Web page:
HL Deb 18 December 1979 vol 403 cc1579-85

4.47 p.m.

Earl FERRERS rose to move, That the draft regulations laid before the House on 29th November 1979 be approved. The noble Earl said: My Lords, these regulations, which apply throughout the United Kingdom, consolidate the Hill Livestock (Compensatory Allowances) Regulations 1975 and the three amending regulations and give effect to the higher rates of hill sheep and hill cow allowances which my right honourable friend announced on 22nd November.

Last July, draft regulations were laid before the House for the purpose of implementing a 50p increase, for 1979 only, in the higher rate of hill sheep compensatory allowance. When they came before the House, I said that the Government recognised that many hill farmers, and particularly sheep farmers, had experienced serious difficulties as a result of the prolonged bad weather of last winter. But we firmly believed that a judgment on the need for further increases in compensatory allowances should be deferred until we could take account of the prices which were obtained by hill farmers during this autumn's main period for the sale of store lambs and suckled calves. It is indicative of the present very serious state of the hill livestock sector and also of the correctness of our judgment in deciding to wait for the autumn sales before taking a decision that the House is being asked today to consider a more substantial increase in the rates of compensatory allowances than could have been foreseen in July.

Hill and upland farmers play a particularly important role in the livestock sector of our agriculture. They provide, in the United Kingdom as a whole, some 60 per cent. of the specialist beef cow herd and 20 per cent. of the total beef and dairy breeding herd, while the hill sheep account for some 57 per cent. of the total breeding flock. The role of the hills is therefore fundamental to the cycle of renewing the national breeding flock and the production of suckled calves and store lambs.

We have carried out a review of the economic conditions in the hill livestock sector in consultation with the farmers' unions which has provided clear evidence that the prolonged period of bad weather last winter led to an above average loss of animals in some areas and greatly increased feed costs, particularly for sheep. We have also had regard to the relatively depressed state of store market prices this autumn. These factors are expected to lead to a substantial fall in net farm incomes in the year 1979–80. Because of this, and bearing in mind that the hills are such an important sector of livestock farming, we have decided that there is a need for a sizeable increase in the rates of hill livestock compensatory allowances to be paid next year.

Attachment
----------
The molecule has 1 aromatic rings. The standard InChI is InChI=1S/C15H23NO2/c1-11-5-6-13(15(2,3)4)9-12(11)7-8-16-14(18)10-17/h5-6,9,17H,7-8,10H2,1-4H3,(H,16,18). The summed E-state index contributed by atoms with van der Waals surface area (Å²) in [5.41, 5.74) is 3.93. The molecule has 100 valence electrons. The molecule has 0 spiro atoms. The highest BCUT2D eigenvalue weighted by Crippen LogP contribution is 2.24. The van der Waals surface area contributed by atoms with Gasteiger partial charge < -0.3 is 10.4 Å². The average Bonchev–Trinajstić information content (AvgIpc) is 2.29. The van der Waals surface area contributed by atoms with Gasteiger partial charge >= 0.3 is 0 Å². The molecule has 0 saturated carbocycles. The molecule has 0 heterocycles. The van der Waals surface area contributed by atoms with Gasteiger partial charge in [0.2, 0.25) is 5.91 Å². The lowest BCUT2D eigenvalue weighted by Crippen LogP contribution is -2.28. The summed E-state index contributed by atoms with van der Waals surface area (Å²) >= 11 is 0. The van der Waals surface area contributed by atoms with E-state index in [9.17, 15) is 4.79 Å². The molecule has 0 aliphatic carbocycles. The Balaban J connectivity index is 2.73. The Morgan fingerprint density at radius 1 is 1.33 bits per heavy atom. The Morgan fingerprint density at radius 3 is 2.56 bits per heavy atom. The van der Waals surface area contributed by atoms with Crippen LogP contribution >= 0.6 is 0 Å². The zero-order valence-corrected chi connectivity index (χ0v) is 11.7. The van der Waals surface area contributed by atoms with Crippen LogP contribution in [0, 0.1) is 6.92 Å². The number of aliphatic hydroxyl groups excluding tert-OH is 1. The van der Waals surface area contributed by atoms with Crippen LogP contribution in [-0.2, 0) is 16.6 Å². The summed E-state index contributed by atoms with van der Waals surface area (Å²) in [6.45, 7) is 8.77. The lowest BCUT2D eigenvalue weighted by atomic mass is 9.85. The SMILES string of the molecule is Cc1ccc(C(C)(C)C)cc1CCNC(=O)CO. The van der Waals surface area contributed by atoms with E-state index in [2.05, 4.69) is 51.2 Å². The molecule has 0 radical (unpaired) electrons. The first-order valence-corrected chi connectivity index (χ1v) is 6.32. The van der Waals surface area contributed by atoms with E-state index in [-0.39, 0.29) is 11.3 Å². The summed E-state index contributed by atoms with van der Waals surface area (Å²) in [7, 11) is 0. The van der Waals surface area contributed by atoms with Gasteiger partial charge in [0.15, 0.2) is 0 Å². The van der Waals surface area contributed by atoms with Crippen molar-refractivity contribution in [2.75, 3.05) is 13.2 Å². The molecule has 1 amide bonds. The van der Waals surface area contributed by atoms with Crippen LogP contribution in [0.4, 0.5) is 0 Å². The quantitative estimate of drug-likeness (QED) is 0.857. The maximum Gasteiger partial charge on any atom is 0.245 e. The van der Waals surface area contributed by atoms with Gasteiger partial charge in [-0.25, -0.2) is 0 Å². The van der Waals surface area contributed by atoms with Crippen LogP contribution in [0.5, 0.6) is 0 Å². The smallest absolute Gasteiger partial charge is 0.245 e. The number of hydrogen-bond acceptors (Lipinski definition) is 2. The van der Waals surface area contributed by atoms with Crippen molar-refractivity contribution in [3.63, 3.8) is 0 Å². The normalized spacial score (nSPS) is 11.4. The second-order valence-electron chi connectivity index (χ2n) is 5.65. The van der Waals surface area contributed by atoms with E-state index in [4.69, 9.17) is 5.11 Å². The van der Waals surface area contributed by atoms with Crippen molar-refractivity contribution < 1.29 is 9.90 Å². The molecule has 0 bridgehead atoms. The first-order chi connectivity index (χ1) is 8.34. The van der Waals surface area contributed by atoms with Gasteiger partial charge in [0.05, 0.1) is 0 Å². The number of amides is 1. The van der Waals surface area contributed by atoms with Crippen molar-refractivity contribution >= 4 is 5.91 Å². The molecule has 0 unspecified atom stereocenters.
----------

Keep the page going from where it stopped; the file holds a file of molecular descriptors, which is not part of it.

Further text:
The regulations now before the House therefore provide that the rate for hill cows should be increased from £29 to £35, which is an extra £6; the higher rate for hill sheep, from £3.60 to £5.50, which is an extra £1.90; and the lower rate for hill sheep, from £2.85 to £4.25, an extra £1.40. The increase in the higher rate for sheep includes and consolidates the 50p increase announced in July. The differential between the higher and lower rates of hill sheep allowance has been maintained at the level existing since the July increase of the higher rate, which accords with the wishes of the farmers' unions. These increases, which will be paid with the allowances due at the beginning of 1980, will be worth £20.6 million.

The regulations additionally implement a change in the maximum rate of allowance payable under the Less-Favoured Areas Directive. In terms of sterling, the new maximum is £40.58, which represents an increase of £6.53 per hectare. The increase in the maximum amount payable per hectare will benefit a comparatively limited number of hill farmers—only those who stock their land at a rate which is somewhat greater than one livestock unit, which is the equivalent of one cow or six sheep.

The higher rates of allowances which we have proposed will increase the amount paid to hill farmers through these allowances by 37 per cent. They have been welcomed by the farmers' unions, who recognise them as a substantial demonstration of the importance that this Government attach to the hill areas and of our belief that hill and upland farmers should enjoy a reasonable standard of living. I therefore ask your Lordships to express your support for the Motion. I beg to move.

Moved, that the draft regulations laid before the House on 29th November 1979 be approved.—(Earl Ferrers.)


My Lords, I am grateful to the noble Earl for having explained this very important award, if I may use that term, of £20.6 million. That is quite a considerable sum of money and I am glad that the money is to be injected in the hill and upland farm areas.

When the noble Earl talked about his Government doing this, I would support them. I only wish they had given me the support when I brought in the Pennine Rural Development Board, which I had hoped would improve the money-earning capacity of hill farmers. Unfortunately, one minister was very doctrinal and as soon as there was a Conservative Government he destroyed that system. I regret it, but I do not in any way blame the noble Earl! May I say that this instrument has gone through the necessary committee. There is no difficulty there, and I welcome it on behalf of the Opposition.


My Lords, I, too, should like to welcome the increases and to endorse what the noble Earl has said about the importance of the hill areas. They are the source from which the final production of beef, mutton and lamb reaches the consumer in this country.

I do not wish to appear ungracious or to look a gift-horse in the mouth but, particularly with regard to cattle, the noble Earl will be aware that the value of the hill cow subsidy has depreciated enormously over the years. When the subsidy intitially came on, a hill farmer could purchase the whole of his winter feed—say a ton of hay per hill cow—with the subsidy. Now, with £36 and with the cost of transport to the hill areas, he cannot purchase half a ton of hay with the same money. While I do welcome this increase—and obviously £20 million is a lot of money—I think we perhaps might look at indexing the support for the hill cow in the same way as we index support for retired civil servants and others. Surely the hill cow needs it a great deal more than do some of the others in receipt of indexed pensions.